Elizabeth Lombardi, a graduate student in the Department of Ecology and Evolutionary Biology at Cornell University, is collecting field data on plant pathogens in natural ecosystems throughout the Adirondack region, and has identified a virus in the non-native species Dame’s Rocket at several locations. Lombardi is asking the public if they cultivate this flower, or have seen it in the Adirondacks.
Wild plants, like their cultivated relatives, are susceptible to a diversity of pathogenic antagonists. Unlike crops, however, wild plants live or die by their own defenses when confronted by adversity. In recent years, there has been an uptick in scientific interest in plant epidemiology of natural systems and how environmental changes such as urbanization and global warming may alter pathogen presence wild plants.
The Adirondack region is unique in its mosaic of land use types, which increase the number of interfaces between natural systems and human activities. Viral vectors and other pests are often facilitated by human activities, yet little is known about the current state of invasive pathogens in the region. Given the heterogeneity of land uses and connectivity to proximal natural areas, it is very likely that there are a number of plant viruses in native and naturalized flora of the Adirondacks that have yet to be detected.
Most viruses require a vector, or a ‘chauffer’, to get from plant to plant. They are constrained to the range of the leaf hoppers, aphids and other piercing/sucking insects that move them around. It is generally thought that there are relatively fewer vectors present in Adirondacks, which suggests that the probability of finding viruses in natural systems is low. Is this true? Perhaps, but preliminary data suggest that there are indeed aphid vectors present in the heart of the region, and that further research is needed to understand if and where viruses accompany them.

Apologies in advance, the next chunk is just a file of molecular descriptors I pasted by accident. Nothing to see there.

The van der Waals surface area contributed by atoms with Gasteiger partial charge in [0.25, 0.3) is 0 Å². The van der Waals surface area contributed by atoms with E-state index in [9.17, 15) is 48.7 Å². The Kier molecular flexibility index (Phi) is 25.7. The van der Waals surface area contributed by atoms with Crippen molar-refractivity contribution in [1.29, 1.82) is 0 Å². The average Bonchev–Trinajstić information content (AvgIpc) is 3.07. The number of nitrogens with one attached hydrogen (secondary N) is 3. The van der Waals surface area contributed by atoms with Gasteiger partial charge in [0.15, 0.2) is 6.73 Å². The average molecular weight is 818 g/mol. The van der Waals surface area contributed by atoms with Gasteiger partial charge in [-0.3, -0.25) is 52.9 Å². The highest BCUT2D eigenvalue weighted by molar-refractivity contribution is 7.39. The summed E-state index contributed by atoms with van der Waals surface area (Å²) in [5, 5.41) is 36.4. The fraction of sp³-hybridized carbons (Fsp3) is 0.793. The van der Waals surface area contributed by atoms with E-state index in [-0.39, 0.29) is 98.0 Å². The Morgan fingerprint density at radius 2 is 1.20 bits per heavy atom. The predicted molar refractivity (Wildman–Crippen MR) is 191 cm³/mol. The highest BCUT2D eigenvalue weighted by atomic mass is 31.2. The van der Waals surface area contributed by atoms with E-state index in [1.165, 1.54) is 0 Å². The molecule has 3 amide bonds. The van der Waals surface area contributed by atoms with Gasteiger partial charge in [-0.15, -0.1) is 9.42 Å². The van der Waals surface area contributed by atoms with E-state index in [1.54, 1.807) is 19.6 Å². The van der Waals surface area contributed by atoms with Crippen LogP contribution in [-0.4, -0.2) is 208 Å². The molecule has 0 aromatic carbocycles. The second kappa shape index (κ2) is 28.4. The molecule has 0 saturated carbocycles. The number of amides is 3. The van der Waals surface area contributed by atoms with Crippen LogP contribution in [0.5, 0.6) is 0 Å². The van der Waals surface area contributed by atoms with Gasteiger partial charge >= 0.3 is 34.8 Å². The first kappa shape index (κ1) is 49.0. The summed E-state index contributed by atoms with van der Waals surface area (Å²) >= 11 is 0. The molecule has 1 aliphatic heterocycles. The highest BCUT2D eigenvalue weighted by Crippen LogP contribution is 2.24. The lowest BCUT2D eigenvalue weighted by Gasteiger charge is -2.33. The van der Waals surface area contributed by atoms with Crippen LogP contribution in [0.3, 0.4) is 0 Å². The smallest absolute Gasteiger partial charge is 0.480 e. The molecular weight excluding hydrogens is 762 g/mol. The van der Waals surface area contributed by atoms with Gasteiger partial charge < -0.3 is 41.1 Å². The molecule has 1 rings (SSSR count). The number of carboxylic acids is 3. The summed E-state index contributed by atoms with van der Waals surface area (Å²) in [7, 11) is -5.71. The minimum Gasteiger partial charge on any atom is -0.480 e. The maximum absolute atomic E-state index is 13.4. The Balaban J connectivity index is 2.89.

The focus of Lombardi’s research is viral epidemiology of Adirondack brassica species, including non-native species that have colonized disturbed areas and that live in your gardens. Her current interest is in locating and sampling as many clusters of Dame’s Rocket (Hesperis matronalis) as possible. Dame’s Rocket is an ornamental and garden escapee found along highways and near built environments (towns, gardens and such). If you cultivate Dame’s Rocket or know where some exists, please contact me as soon as possible.
Response from gardeners and naturalists will build an empirical understanding of where and why plants in the Adirondacks are susceptible to viral infection. The question of epidemiology in wild plant communities is generally understudied, but has the potential to increase scientific understanding of plant immunity and pathogen range limits for conservation of natural systems across the planet. Furthermore, it is possible (even likely) that hosts in natural systems are reservoirs for pathogens that repeatedly infect neighboring crop fields, thus threatening economic and food security of the region.
Hesperis matronalis (Family: Brassicaceae) Description: Alternate, lanceolate leaves with toothed margins. Flowers are purple to white in color with four petals. Color breaking in petal pigmentation, as seen in the accompanying photo, is a possible variation. Dame’s Rocket occurs in disturbed habitats and marginal areas of partial to full shade. These are a beautiful and pleasantly fragrant flower, and are likely to be found in gardens as well. Fruits are starting to set now, so it’s time to gather seeds!
If you have planted Dame’s Rocket or know of a natural cluster, please email Elizabeth Lombardi with a specific location and, ideally, photograph at firstname.lastname@example.org.
Photo of Dame’s Rocket by Elizabeth Lombardi.